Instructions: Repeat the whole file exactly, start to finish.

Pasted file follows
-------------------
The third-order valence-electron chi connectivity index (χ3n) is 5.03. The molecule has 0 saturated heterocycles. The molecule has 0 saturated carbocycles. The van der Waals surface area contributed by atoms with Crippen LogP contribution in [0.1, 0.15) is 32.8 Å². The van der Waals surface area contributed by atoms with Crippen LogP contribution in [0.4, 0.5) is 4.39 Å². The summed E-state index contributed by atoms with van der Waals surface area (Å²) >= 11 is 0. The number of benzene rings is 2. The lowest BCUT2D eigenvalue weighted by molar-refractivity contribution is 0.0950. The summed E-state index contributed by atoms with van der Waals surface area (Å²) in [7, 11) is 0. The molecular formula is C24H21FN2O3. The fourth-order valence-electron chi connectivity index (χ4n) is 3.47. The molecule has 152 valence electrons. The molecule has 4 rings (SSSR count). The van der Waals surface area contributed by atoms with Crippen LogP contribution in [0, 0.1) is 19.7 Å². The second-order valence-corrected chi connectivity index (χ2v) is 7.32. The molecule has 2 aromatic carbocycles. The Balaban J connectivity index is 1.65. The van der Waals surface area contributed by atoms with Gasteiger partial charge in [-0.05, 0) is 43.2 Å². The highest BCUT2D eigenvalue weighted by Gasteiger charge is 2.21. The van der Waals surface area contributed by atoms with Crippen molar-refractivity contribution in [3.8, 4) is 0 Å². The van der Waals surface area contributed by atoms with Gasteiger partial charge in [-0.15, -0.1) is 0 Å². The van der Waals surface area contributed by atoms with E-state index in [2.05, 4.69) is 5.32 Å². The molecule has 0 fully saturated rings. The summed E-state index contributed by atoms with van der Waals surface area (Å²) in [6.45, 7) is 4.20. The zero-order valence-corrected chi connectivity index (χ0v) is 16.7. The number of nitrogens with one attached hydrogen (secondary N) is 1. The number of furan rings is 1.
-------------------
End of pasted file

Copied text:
The third-order valence-electron chi connectivity index (χ3n) is 5.03. The molecule has 0 saturated heterocycles. The molecule has 0 saturated carbocycles. The van der Waals surface area contributed by atoms with Crippen LogP contribution in [0.1, 0.15) is 32.8 Å². The van der Waals surface area contributed by atoms with Crippen LogP contribution in [0.4, 0.5) is 4.39 Å². The summed E-state index contributed by atoms with van der Waals surface area (Å²) >= 11 is 0. The number of benzene rings is 2. The lowest BCUT2D eigenvalue weighted by molar-refractivity contribution is 0.0950. The summed E-state index contributed by atoms with van der Waals surface area (Å²) in [7, 11) is 0. The molecular formula is C24H21FN2O3. The fourth-order valence-electron chi connectivity index (χ4n) is 3.47. The molecule has 152 valence electrons. The molecule has 4 rings (SSSR count). The van der Waals surface area contributed by atoms with Crippen LogP contribution in [0, 0.1) is 19.7 Å². The second-order valence-corrected chi connectivity index (χ2v) is 7.32. The molecule has 2 aromatic carbocycles. The Balaban J connectivity index is 1.65. The van der Waals surface area contributed by atoms with Gasteiger partial charge in [-0.05, 0) is 43.2 Å². The highest BCUT2D eigenvalue weighted by Gasteiger charge is 2.21. The van der Waals surface area contributed by atoms with Crippen molar-refractivity contribution in [3.8, 4) is 0 Å². The van der Waals surface area contributed by atoms with Gasteiger partial charge in [-0.15, -0.1) is 0 Å². The van der Waals surface area contributed by atoms with E-state index in [2.05, 4.69) is 5.32 Å². The molecule has 0 fully saturated rings. The summed E-state index contributed by atoms with van der Waals surface area (Å²) in [6.45, 7) is 4.20. The zero-order valence-corrected chi connectivity index (χ0v) is 16.7. The number of nitrogens with one attached hydrogen (secondary N) is 1. The number of furan rings is 1.